Manitoba has now administered over 852,094 doses. 61.4% of those aged 12 and over have received at least one dose.
We continue to update ManitobaVaccine.ca with public information about eligibility, as well as new Q&As.
AstraZeneca Second Doses
Today, the Manitoba approach for second doses was unveiled for those who received AstraZeneca for their first dose.
The new guidelines were developed by provincial medical leads based on emerging research and recognizing the current limited supply of AstraZeneca. The new guidelines are:
- Individuals who received a first dose of AstraZeneca can now receive an mRNA vaccine for their second dose.
- AstraZeneca can be offered as a second dose to anyone who would not otherwise receive a second dose, as long as they meet the age and health condition eligibility for AstraZeneca.
- Second doses, regardless of vaccine time, are recommended 8 – 12 weeks after the first AstraZeneca dose for optimal protection, but second doses can be given earlier as long as it is at least 28 days (4 weeks) after the first dose if needed.
The guidelines will be updated as new evidence is available.
Individuals who received first doses of AstraZeneca start to reach the 12-week mark later this week. Public health had held off releasing guidance for second doses in hopes that new evidence would be available from a study on mixed-dosing in the UK, but the results are now delayed until late June. Instead, Dr. Reimer and public health medical leads relied on animal models for heterologous dosing of COVID vaccines, on data from other multi-dose vaccines (non-COVID vaccines), and from the Spanish CombivacS study. The CombivacS study demonstrated a strong immune response when Pfizer was given 8 – 12 weeks after AstraZeneca. You can learn more about studies into heterologous dosing here.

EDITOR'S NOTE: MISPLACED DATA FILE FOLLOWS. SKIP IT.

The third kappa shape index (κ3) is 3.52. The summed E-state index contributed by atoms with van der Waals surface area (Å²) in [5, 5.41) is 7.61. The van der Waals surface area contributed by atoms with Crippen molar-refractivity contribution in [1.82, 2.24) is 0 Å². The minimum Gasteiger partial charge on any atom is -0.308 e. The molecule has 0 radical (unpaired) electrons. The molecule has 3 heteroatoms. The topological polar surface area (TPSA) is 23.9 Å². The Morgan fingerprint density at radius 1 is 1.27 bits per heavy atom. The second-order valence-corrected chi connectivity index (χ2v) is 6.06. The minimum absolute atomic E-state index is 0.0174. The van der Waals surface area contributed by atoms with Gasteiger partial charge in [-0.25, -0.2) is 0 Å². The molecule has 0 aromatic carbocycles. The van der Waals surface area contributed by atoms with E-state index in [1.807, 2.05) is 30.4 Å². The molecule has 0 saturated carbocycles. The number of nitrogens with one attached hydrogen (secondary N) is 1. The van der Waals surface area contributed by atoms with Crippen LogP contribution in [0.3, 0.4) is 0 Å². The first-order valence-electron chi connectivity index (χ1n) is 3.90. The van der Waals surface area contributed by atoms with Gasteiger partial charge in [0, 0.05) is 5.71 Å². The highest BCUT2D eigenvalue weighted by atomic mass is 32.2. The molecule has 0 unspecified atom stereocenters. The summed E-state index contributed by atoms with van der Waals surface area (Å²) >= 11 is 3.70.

What do clinics do with first dose patients?
After a successful pilot of using mRNA vaccines in clinics, we understand Manitoba Health will start to make mRNA vaccines available to more clinics in the days and weeks ahead, beginning the week of June 7th. The number of doses will be finalized this week but “may not immediately be sufficient to cover the number of Manitobans who received AstraZeneca and are eligible for second doses.” The provincial update stated locations that received a shipment from the first 18,000 AstraZeneca doses will receive an allotment according to what they are able to administer.